Robotic vision is an area in which Fox has repeatedly advanced the state of the art during his time at UW. In 2015, he teamed up with postdoc Richard Newcombe and professor Steve Seitz of the Allen School’s Graphics & Imaging Laboratory (GRAIL) to develop DynamicFusion, the first dense simultaneous localization and mapping (SLAM) system for reconstructing dynamic scenes in real time. The project earned Fox and his colleagues a Best Paper Award at the Conference on Computer Vision and Pattern Recognition (CVPR 2015). Two years later, Fox, Newcombe and Ph.D. student Tanner Schmidt earned a Best Robotic Vision Paper Award at ICRA 2017 for presenting “Self-supervised Visual Descriptor Learning for Dense Correspondence.” Leveraging dense mapping techniques such as the aforementioned DynamicFusion, Fox and his collaborators devised an approach for automating the generation of training data and enabling robots to learn the visual features of a scene in a self-supervised way. The project represented a significant leap forward in robot learning by providing a framework for robots to understand their environment without human intervention.
Demonstrating the cross-cutting nature of his work, Fox has earned recognition beyond core robotics and AI conferences. For example, he earned a 10-Year Impact Award from the Association for Computing Machinery’s International Joint Conference on Pervasive and Ubiquitous Computing (UbiComp 2013) for “Inferring High-level Behavior from Low-level Sensors,” which he, along with Ph.D. students Donald Patterson and Lin Liao and then-UW professor Henry Kautz, originally presented in 2003. In their winning paper, the team described a new predictive model of human behavior — in this case, a traveler moving through an urban environment using multiple modes of transportation — using a probabilistic framework that fuses historic low-level sensor data with common-sense knowledge of real-world constraints. Fox and those same colleagues previously earned the inaugural Prominent Paper Award from AI Journal in 2012 for “Learning and inferring transportation routines.” That paper, which was originally published in 2007, built upon the team’s earlier work at Ubicomp by introducing a hierarchical Markov model capable of learning and inferring a user’s daily movements.
A Fellow of both the IEEE and the AAAI, Fox has published more than 240 technical papers on a range of topics and co-authored the textbook “Probabilistic Robotics.”
“For eight years, Dieter was our only robotics faculty member,” said Allen School professor Ed Lazowska, who recruited Fox to Seattle as chair of what was then the UW Department of Computer Science & Engineering. “Today, UW is a powerhouse in robotics research, but it was Dieter who initially put us on the map.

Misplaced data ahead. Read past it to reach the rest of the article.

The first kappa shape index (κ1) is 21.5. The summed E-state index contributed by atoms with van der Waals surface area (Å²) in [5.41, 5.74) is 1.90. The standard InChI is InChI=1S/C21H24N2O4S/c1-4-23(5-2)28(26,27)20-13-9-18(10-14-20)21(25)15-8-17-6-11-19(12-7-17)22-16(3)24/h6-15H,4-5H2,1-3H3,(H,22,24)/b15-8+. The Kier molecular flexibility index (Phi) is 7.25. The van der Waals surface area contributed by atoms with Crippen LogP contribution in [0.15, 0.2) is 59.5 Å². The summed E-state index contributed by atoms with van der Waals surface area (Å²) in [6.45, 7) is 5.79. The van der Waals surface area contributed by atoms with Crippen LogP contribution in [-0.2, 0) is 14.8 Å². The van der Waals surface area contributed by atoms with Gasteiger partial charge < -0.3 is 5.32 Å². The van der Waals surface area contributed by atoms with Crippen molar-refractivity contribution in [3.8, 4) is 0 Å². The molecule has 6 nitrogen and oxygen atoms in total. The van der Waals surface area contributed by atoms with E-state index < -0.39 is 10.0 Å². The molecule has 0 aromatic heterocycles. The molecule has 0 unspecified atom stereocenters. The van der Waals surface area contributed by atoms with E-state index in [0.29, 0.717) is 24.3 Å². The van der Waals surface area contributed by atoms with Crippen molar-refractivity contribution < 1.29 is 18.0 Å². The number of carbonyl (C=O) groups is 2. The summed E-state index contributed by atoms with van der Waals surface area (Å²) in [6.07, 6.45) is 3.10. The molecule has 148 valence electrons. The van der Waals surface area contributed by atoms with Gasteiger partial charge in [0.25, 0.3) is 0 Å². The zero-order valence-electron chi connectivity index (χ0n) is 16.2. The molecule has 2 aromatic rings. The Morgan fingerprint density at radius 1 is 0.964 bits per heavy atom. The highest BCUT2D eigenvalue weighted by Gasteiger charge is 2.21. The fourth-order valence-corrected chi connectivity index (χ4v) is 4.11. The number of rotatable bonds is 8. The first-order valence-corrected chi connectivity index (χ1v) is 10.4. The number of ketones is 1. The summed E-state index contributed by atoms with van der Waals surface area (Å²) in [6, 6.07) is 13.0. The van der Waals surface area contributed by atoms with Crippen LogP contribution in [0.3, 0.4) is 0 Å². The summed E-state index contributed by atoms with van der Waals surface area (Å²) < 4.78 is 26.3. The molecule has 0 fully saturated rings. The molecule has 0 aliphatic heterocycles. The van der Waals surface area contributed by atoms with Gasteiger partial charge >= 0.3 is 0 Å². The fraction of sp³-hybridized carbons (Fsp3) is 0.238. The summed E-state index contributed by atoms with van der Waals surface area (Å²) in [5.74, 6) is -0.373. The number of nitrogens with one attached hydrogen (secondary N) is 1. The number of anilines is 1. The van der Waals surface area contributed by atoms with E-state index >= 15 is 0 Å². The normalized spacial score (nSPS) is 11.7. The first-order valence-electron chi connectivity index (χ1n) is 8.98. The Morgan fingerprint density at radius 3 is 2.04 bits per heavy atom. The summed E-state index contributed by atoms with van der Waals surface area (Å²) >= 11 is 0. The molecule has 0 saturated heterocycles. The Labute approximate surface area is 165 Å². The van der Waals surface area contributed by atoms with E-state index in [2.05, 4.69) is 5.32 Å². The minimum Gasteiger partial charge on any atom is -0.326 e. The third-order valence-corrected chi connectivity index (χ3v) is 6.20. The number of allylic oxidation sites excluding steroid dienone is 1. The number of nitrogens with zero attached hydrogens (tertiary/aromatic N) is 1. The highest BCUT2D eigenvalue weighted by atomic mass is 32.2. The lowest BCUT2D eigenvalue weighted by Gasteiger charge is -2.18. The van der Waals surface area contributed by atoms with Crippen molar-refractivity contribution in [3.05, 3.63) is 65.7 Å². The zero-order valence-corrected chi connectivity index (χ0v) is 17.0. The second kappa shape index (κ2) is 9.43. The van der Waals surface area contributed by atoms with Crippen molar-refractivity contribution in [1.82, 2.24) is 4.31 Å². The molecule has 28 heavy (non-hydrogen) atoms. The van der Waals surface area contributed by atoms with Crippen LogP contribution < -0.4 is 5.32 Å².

“He is also a monster on a bicycle — none of us can keep up with him,” Lazowska continued, an avid bicyclist himself. “You could say the same for his research. Dieter’s h-index, a measure of the influence of his research publications, is the highest of any of our faculty. It really is impossible to overstate his impact.”
Fox joined the UW faculty in 2000 after obtaining his Ph.D. from the University of Bonn in Germany and completing a postdoc at Carnegie Mellon University with robotics pioneer Sebastian Thrun. He later combined academic research and teaching when he became director of Intel Labs in Seattle and helped establish and co-led the Intel Science and Technology Center on the UW campus. Fox once again bridged academia and industry in 2017, when he took on a position at NVIDIA to start a robotics research effort. In January 2019, he joined NVIDIA CEO Jensen Huang in celebrating the grand opening of the company’s Seattle research lab near the UW campus.
Fox is one of two researchers selected to receive the RAS Pioneer Award this year. Lydia Kavraki, a professor at Rice University and director of the Ken Kennedy Institute, is being honored for “pioneering contributions to the invention of randomized motion planning algorithms and probabilistic roadmaps.” Kavraki and Fox will be recognized during the virtual RAS Society award ceremony on June 5th.
“Being recognized with this award by my research colleagues and the IEEE society is an incredible honor,” Fox said in a related NVIDIA announcement. “I’m very grateful for the amazing collaborators and students I had the chance to work with during my career. I also appreciate that IEEE sees the importance of connecting academic and industrial research — I believe that bridging these areas allows us to make faster progress on the problems we really care about.”